Seasonal Care

Dog Park Safety

Dog Park Safety

When you first take your dog to the dog run, try to go during an off-peak hour. It can be very crowded after work or on weekends and your dog may be intimidated by all of the activity. Have his first experience at the park be fun!

The local dog park is as common today as the local playground. Some people say that dogs are the new “kids,” but it’s important to remember that dogs are very different than your average preschoolers. If you take your dog to the dog park, follow these safety tips:

  • Before you go to the dog park with your dog, check it out by yourself. Have a look at the park’s posted rules. Ask other dog owners about the vibe at the park – are the other dogs friendly? Are they mostly big or small dogs?
  • Make sure that your dog is socialized to other dogs. Some dogs are afraid of or aggressive toward other dogs. If you have an anti-social pup, consult a behaviorist or trainer to help you socialize him before you become a regular at the dog park.
  • When you first take your dog to the dog run, try to go during an off-peak hour. It can be very crowded after work or on weekends and your dog may be intimidated by all of the activity. Have his first experience at the park be fun!
  • Make sure that your dog’s vaccinations are up to date before taking him to the park.
  • Never take a female in heat to the park. Some parks have rules against intact males.
  • Remove your dog’s leash as soon as you enter the park. Leash aggression is common when one dog is on a leash and the others aren’t.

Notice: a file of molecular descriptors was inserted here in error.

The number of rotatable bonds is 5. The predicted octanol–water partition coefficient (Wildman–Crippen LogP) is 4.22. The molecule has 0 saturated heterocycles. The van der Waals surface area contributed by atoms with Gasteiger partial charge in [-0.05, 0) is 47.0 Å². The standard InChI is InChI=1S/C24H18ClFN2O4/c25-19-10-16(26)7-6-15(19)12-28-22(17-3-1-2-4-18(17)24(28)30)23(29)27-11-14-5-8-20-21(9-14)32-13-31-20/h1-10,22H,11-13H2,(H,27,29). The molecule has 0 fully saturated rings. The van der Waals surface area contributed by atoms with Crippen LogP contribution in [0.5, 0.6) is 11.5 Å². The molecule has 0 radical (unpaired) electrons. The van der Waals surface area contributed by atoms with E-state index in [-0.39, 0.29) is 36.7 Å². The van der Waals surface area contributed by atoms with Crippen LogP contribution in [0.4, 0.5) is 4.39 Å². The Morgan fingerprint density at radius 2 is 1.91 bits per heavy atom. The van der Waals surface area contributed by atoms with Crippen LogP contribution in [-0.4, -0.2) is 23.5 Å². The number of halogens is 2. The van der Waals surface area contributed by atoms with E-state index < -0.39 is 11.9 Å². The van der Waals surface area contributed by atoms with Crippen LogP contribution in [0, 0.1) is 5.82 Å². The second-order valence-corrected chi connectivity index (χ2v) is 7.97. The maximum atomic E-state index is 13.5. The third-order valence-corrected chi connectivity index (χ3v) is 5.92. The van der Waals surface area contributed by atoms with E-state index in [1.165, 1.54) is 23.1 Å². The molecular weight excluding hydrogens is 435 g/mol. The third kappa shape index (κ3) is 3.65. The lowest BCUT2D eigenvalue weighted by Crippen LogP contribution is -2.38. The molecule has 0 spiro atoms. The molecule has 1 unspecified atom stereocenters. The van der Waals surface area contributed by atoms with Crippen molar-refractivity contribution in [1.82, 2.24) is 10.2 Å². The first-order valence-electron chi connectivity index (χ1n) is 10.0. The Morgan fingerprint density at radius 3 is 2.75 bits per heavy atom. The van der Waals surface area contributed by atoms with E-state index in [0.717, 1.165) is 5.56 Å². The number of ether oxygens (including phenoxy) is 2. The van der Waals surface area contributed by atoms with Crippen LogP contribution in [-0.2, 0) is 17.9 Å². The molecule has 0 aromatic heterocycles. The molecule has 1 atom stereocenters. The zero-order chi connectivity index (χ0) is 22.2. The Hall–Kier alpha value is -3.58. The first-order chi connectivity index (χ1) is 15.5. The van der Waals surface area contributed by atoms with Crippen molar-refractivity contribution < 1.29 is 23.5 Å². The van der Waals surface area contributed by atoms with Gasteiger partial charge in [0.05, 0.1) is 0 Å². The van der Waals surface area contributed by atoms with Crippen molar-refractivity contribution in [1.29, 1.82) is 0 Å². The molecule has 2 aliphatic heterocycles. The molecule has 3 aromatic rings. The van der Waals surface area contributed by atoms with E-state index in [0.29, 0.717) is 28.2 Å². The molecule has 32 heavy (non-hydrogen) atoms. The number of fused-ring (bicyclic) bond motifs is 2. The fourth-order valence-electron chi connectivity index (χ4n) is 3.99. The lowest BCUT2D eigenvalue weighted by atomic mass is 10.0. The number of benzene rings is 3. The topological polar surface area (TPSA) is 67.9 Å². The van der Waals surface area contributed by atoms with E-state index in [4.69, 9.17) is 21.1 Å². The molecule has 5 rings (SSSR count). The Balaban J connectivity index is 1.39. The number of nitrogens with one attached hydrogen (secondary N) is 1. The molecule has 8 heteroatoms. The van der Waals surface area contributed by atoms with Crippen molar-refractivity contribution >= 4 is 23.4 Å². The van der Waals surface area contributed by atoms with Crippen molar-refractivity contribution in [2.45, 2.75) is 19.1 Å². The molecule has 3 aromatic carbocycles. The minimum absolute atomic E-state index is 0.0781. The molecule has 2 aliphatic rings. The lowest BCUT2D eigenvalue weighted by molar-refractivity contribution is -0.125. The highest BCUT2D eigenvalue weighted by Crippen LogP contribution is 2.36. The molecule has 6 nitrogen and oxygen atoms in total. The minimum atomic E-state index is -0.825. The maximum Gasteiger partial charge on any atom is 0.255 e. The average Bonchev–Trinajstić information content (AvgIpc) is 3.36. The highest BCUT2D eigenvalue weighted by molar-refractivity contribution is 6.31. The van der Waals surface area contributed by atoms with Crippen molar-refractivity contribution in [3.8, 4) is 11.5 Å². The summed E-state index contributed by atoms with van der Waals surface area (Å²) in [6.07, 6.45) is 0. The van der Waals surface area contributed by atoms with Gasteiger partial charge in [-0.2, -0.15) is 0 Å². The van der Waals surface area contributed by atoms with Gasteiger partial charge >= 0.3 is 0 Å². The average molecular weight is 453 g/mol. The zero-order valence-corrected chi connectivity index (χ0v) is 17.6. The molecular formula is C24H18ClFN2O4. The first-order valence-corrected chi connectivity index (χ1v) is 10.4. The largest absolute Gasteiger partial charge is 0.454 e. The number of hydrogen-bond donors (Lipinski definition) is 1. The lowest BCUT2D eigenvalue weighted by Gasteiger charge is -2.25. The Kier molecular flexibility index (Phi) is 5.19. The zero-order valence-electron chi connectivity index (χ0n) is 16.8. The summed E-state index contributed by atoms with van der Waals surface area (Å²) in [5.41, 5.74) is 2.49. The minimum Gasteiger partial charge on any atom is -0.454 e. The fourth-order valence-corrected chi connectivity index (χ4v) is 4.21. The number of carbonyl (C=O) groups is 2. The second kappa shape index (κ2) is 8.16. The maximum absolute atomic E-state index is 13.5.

• Keep a flat or rolled nylon or leather collar on your dog at all times. Remove a choke or prong collar if you use one.
  • If you bring toys to the dog park, prepare to share them with other dogs. If your dog is not good at sharing, leave his beloved toys at home.
  • If you bring treats, make sure they are secure in a pouch or pocket. Other dogs will hound you for a treat – ask their owners before you indulge them.
  • Recognize the difference between play and aggression. Some dogs play roughly and growl or bark. Many dogs like this level of play, and those that don’t usually avoid the rambunctious player.
  • Recognize aggressive behavior – this includes raised hackles, bared teeth, and growling. If your dog is being aggressive, call him to you and remove him from the park for the day. If another owner’s dog is the aggressor, let him or her know that you feel uncomfortable with the way their dog is behaving – but do it nicely!
  • If a fight breaks out, don’t get in the middle of it! Throw something into the fray, like a coat, or turn a hose on the brawlers. If your dog is involved in the fight, remove him for the day. Do not grab your dog by the collar if he’s in an aggressive mode – this will only fuel his hostility. If your dog is not involved in the fight, grab him before he can join in.
  • Dogs can team up on other dogs, so watch that a weaker dog doesn’t wind up on the wrong end of a gang fight.
  • Watch your dog at all times. It’s inappropriate to leave your dog in the run by himself, talk on your cell phone (to distraction), or read a book.
  • Don’t bring young children to the dog park. If you do bring an older child, enforce a few rules: Don’t approach a dog you don’t know until you ask the owner if the dog likes kids; don’t run around making loud noises – this can provoke the prey drive in some dogs; don’t try to take a toy or food away from any dog; and always keep your shoes on.
  • Above all, have fun!

Share